Am I still interested in health & wellness? Yes, I still am. Do I want this to be my business? No. What do I really love? Marketing. What did I love the most about my blog? Getting it out there.

Problem solved. Except, not really.

It’s hard to let go of something you’ve spent so much time and effort in building, especially when that something is profitable.

The decision

So back in October 2014, I went to a business conference (hosted by a woman who became my mentor) and we had this hot seat thing, except it was for just a couple of select people. I was one of those people.

I told the panel about my blog and my new business and one of this super-successful millionaire guys was like, “hey what if you sold me this blog? I’ll buy it from you.”

At first, I was defensive and didn’t wanna do it. If he’s interested, heck there’s gotta be something there! I got re-inspired to run the blog.

But after about a month or two of hustle, I came down and realized again: “nope, this is not for me anymore.”

The stages of grief

I was talking with my mentor one night and I had just made the final decision to sell my blog.

She was like, alright – let’s do this.

And as soon as I got off the phone, I started feeling… really sad.

Grief.

I was mourning my blog. The loss of my blog.

I was reasoning not to sell it.

I was thinking, there must be another way.

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I was worried someone might take over and turn it into some weird porn site. (I mean, the name IS sensual appeal..)

But then, it passed. Acceptance set in and I was ready to get this blog off my hands and into somebody else’s.

Selling the blog directly VS putting it on auction

I reached back out to the man who offered to buy it during the business conference hot seat experience to see whether he was still interested.

After a few emails and phone calls, there was no offer on the table. He seemed to be a pro at disappearing when I wanted to get down to the sale. Flaky. I guess that’s what happens when you deal with people directly.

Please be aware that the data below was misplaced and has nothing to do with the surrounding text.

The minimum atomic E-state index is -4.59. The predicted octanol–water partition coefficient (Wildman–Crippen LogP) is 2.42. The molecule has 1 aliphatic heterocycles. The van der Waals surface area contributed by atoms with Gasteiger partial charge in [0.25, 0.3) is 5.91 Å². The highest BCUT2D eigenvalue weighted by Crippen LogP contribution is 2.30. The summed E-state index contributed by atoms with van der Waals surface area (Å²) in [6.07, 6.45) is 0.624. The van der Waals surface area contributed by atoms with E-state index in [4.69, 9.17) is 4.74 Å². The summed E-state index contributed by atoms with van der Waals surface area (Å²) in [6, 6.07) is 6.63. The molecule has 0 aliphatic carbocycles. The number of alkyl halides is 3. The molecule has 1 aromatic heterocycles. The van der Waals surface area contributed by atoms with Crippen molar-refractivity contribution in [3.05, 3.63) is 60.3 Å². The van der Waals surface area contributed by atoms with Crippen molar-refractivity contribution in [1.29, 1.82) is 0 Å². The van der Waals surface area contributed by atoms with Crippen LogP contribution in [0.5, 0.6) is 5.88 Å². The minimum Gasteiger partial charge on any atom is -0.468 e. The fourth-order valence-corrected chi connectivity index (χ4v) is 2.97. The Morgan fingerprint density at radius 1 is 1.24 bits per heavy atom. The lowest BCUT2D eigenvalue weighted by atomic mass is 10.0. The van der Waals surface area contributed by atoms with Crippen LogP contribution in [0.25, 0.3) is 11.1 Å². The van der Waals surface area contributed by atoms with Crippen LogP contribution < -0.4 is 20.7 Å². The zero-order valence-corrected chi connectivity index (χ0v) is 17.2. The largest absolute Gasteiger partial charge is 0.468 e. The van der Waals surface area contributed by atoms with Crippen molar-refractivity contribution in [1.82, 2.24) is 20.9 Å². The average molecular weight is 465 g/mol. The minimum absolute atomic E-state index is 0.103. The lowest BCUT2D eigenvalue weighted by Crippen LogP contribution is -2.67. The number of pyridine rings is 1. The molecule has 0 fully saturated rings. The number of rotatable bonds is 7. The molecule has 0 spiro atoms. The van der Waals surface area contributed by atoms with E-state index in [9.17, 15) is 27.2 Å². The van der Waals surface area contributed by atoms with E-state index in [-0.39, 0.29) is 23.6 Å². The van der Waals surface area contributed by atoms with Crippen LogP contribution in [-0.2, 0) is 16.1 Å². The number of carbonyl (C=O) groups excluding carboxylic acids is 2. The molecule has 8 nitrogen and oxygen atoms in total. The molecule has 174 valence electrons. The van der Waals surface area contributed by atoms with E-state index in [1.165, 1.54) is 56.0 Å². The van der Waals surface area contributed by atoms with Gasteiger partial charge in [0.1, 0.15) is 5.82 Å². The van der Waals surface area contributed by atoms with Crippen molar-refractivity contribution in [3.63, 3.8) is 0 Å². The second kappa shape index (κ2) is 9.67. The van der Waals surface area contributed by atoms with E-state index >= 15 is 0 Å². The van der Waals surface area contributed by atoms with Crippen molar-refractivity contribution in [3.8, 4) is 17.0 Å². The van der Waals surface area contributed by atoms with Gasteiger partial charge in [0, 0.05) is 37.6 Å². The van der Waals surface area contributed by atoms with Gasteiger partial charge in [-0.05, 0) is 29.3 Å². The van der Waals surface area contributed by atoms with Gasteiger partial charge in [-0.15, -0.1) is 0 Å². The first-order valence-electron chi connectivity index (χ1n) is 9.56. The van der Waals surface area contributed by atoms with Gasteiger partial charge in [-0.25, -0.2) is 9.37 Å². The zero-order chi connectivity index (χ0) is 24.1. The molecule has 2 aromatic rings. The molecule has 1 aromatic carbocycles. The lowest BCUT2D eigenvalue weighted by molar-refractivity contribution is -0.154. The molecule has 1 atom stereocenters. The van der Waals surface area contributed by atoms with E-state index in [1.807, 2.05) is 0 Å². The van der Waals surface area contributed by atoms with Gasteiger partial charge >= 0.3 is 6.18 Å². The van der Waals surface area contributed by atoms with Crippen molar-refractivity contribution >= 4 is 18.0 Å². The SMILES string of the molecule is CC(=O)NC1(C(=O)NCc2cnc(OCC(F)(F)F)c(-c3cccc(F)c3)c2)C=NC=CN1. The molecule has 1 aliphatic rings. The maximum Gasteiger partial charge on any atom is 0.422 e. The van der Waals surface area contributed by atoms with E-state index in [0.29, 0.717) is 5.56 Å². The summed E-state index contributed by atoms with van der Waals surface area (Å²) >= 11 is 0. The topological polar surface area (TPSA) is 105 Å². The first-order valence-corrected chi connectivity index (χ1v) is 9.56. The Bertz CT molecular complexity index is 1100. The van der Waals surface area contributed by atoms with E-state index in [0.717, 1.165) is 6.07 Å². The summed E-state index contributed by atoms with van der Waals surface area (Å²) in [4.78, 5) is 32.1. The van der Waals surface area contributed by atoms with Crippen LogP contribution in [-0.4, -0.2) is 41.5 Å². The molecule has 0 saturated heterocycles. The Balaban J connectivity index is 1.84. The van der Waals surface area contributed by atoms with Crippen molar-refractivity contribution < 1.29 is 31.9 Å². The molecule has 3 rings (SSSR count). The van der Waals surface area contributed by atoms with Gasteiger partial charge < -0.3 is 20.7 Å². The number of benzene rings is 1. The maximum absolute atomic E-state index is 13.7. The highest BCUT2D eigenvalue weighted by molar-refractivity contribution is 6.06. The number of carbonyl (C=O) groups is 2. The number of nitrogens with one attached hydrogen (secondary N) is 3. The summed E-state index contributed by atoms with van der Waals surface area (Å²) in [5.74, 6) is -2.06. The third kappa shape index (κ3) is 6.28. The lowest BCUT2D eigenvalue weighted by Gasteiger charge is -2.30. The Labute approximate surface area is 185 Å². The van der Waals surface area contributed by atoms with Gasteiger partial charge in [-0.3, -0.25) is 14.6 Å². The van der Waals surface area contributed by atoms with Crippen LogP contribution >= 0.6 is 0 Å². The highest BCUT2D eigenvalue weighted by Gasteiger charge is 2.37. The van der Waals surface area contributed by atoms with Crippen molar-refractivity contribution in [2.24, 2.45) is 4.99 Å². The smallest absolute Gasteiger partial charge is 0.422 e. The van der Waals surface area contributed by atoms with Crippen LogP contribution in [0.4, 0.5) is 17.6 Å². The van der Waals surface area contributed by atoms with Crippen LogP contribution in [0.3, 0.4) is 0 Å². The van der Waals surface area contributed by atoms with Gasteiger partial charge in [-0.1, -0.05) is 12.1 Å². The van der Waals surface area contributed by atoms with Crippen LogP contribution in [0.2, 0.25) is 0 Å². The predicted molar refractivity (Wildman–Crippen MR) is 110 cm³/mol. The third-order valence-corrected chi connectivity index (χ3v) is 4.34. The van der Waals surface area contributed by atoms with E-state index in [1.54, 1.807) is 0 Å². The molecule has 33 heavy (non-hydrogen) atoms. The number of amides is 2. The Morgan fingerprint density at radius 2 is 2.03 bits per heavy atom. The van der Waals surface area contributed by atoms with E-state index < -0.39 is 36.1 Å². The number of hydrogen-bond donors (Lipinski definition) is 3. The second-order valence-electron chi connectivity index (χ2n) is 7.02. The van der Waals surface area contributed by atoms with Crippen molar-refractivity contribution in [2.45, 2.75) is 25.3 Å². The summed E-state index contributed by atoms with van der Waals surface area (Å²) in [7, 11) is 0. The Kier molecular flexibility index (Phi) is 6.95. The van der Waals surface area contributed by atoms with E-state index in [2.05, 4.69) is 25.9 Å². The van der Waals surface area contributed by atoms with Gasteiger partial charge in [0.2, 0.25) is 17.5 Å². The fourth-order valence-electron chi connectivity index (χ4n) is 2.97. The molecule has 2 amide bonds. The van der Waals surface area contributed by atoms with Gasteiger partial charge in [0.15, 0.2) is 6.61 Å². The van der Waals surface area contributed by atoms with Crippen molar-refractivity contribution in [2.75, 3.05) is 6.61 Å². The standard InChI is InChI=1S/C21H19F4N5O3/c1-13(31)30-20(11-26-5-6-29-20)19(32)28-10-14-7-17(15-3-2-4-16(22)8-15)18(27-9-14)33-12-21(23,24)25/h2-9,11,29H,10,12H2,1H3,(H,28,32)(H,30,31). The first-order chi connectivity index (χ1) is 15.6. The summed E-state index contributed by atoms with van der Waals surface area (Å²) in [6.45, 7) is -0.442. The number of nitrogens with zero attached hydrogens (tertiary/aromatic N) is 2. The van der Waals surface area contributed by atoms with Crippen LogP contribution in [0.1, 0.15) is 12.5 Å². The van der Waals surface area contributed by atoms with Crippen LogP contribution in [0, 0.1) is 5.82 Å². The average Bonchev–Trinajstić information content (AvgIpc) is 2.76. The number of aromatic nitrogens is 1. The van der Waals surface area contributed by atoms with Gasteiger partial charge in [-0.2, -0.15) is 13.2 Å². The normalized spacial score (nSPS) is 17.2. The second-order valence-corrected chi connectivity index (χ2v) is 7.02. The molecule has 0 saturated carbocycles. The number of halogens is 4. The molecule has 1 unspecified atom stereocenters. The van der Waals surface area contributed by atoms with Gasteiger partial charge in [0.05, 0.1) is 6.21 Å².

But I wasn’t giving up. I dove into research and found Flippa.com, a website dedicated to selling websites through auctions. (This article from Blog Tyrant was very helpful in my decision as well.)

I registered an account on Flippa with a general idea of how much money I wanted to sell my blog for and I selected that as the “reserve price” (which is, from my understanding, the minimum amount of money you’re willing to accept for the website during an auction). I also selected a “buy it now” price that was even higher.

Then the auction began.

Flippa is really cool because it does all the marketing for you to let people know about your website. I started to receive bidders as soon as the site went on sale.

An hopeful inquiry

A few days into the auction, I got an intriguing email from someone inquiring to buy my site. He claimed he hasn’t seen it on Flippa but that it was an interesting coincidence. He said that, based on my revenue and my website statistics, the blog could be worth around $22,000 and he’d like to present it to his board of investors who buy websites.

Oh man, I was PSYCHED. I nearly spit the water out of my mouth when I read that email.

Long story short: I had to end my auction on Flippa early because the direct buyer wanted to be the only one in the running as he presented the website to his investor friends. He talked to his circle of investors and ended up saying no one was interested in the blog after all. So I basically stopped my auction for nothing and wasted a few weeks of back and forth with someone who got me hopeful and then shit all over it. Fun.

With the site still unsold, I had no choice but to put the website back on auction.

Back on auction